Alito seemed to have his "legal chocolates" sorted out when he properly noted that no president is above the law, that one must put aside his personal beliefs when he becomes a judge (if only liberals would do that), and that a state of war is not a "blank check" for a president when it comes to the rights of its citizens. Alito was properly cautious on this last point, leaving himself room to decide those presidential rights based on what cases come before him. He noted complicating factors involving executive branch authority, potentially creating a "twilight zone."
Alito said the courts should generally follow their earlier decisions and avoid being moved by public opinion on controversial issues. If earlier courts had accepted that view, the right to life of more than 40 million babies might have been preserved and we would not be struggling over the definition of marriage, free religious expression and censorship of the Pledge of Allegiance in public schools.
The left has not been able to demonize Alito in the way it did Clarence Thomas and Robert Bork. One reason is that it no longer controls the information flow. Alternative media have done a splendid job of countering every wrong assertion from liberal senators and the advocacy groups writing their talking points. Unless they can come up with something more profound than Sen. Edward Kennedy's assertion that Alito favors big business and big government over the little guy, Alito is likely to be confirmed.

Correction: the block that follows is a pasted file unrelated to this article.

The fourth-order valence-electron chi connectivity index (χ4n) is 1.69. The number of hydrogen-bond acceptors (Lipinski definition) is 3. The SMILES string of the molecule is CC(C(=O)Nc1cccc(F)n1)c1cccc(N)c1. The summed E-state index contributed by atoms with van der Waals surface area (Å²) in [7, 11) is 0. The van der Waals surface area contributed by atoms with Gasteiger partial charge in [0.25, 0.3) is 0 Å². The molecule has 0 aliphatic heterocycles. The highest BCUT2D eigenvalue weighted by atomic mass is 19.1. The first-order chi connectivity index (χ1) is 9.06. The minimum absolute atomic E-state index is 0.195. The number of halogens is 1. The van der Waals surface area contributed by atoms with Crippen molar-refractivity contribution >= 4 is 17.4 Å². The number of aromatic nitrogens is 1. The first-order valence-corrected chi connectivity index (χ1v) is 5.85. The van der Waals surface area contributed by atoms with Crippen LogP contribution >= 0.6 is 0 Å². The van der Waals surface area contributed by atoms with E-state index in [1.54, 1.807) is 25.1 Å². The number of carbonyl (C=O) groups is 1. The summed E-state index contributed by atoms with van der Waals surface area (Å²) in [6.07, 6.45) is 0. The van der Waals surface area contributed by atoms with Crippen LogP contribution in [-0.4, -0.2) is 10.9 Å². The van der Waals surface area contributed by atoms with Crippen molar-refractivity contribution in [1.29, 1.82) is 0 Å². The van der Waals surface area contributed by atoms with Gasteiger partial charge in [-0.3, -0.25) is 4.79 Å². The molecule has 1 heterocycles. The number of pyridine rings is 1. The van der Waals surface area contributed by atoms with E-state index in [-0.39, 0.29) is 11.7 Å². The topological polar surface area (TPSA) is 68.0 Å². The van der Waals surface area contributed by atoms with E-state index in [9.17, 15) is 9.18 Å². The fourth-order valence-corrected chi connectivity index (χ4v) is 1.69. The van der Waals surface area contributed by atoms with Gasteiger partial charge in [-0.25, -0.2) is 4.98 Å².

The question then becomes, will Justice Alito cling to his conservative judicial philosophy and interpret laws in light of what the Constitution says, or will he drift toward the liberal agenda, as has happened too often in the past?
One clue he might not drift came in his answer to a question about legal precedent. Responding to committee chairman Arlen Specter, Pennsylvania Republican, Alito said that while he agrees "with the underlying thought that when a precedent is reaffirmed, that strengthens the precedent" he nevertheless does not subscribe to the idea of a "super precedent."
That leaves Alito enough wiggle room to become a super justice with the Constitution as his sole agenda.
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